Oxford Brookes partners in nutrition initiative to improve prisoners' health and behaviour

A prison corridor
The inside of a prison. Photo credited to Pexels.com

A new partnership spearheaded by Oxford Brookes University, Think Through Nutrition and HM Prison and Probation Service is set to target the link between nutrition and behaviour.

The collaboration will reach an estimated 187,000 people during the initial three year period and influence a further 2.8 million in the following five years. 

Think Through Nutrition is a charity committed to unlocking the profound connection between nutrition, brain health, and behaviour,  addressing the rising problem of mental health and behavioural issues linked to poor diets.  

Dr Jonathan Tammam, Director of the Oxford Brookes Centre for Nutrition and Health, which conducts world leading research to help improve the health and well-being of the global population, is leading the project.

Dr Tammam said: “We are looking at the health of prisoners and improving the diet of people in prisons. A better diet may improve aggression levels and physical health. This project will help us fill gaps in prisoners’ knowledge and gather valuable evidence on how this can influence behaviour change.

“While prisoners typically have a choice of meals, there are growing concerns regarding their nutritional balance.  

“We’ll be partnering with Think Through Nutrition to launch and evaluate the Learn About Nutrition and Health (LANAH) programme, which aims to help prisons provide inmates with a healthier, more balanced diet.”

Tahani Saridar, CEO of Think Through Nutrition, said: “Our mutual vision with Oxford Brookes University is to equip prisoners with the requisite nutritional knowledge, demystify common misconceptions, and help them make informed food choices.”

A pivotal component of the initiative will introduce a Red-Amber-Green (RAG) rated menu system in prisons. This strategy is intended not merely to alter the dietary choices of prisoners but to instil a deeper appreciation of the health benefits linked to the right nutrition.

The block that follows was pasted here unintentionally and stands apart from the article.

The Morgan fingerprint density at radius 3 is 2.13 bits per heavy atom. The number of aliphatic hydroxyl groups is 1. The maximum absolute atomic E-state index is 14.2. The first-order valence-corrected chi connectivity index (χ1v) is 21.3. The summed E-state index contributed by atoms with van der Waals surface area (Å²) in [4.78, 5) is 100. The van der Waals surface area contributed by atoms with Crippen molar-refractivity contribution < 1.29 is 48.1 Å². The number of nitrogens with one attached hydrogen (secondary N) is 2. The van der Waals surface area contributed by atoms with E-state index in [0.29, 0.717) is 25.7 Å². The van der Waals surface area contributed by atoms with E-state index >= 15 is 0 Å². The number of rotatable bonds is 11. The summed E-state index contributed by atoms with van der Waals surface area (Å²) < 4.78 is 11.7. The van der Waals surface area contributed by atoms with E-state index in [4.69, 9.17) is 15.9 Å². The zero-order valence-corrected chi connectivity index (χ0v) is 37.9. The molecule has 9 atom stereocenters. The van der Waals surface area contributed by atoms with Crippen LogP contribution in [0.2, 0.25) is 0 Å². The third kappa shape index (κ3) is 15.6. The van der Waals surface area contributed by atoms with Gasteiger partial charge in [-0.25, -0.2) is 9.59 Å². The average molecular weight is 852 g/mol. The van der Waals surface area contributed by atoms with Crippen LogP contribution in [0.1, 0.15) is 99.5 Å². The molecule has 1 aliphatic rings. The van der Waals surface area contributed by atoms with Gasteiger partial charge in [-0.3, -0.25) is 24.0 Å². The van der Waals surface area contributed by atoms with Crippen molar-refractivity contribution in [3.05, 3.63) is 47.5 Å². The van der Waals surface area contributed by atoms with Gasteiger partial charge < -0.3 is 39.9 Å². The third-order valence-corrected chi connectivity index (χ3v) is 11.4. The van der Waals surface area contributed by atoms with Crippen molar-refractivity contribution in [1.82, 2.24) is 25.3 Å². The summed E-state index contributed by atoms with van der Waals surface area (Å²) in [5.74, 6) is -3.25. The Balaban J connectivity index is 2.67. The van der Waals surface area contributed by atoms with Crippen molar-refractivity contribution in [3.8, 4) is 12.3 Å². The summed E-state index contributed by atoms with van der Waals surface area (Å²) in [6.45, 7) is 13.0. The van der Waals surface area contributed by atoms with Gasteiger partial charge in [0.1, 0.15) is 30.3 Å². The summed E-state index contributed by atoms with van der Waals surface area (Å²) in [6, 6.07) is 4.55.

Dr Shelly Coe, Senior Lecturer in Nutrition at Oxford Brookes and co-lead on the project, said: “We’ll pilot this in four prisons to start with before it’s rolled out across the UK. 

The programme will also use modern technology. Participants will use electronic tablets to access a newly developed online resource where they can improve their knowledge and behaviours around food. 

Dr Coe added: “We want to see if, as a result of using our new platform, inmates’ knowledge around healthy eating improves. We will be looking at whether their diet subsequently improves, and as a result their behaviour and wellbeing improves.”  

The full-scale implementation of the new digital education tool is expected to take place over the next decade. 

This project is one of Oxford Brookes University’s Knowledge Transfer Partnerships.  Knowledge Transfer Partnerships (KTPs) are a collaboration between a business and a university, employing a graduate associate in order to solve a business challenge or work on an innovative idea to help the business or organisation grow.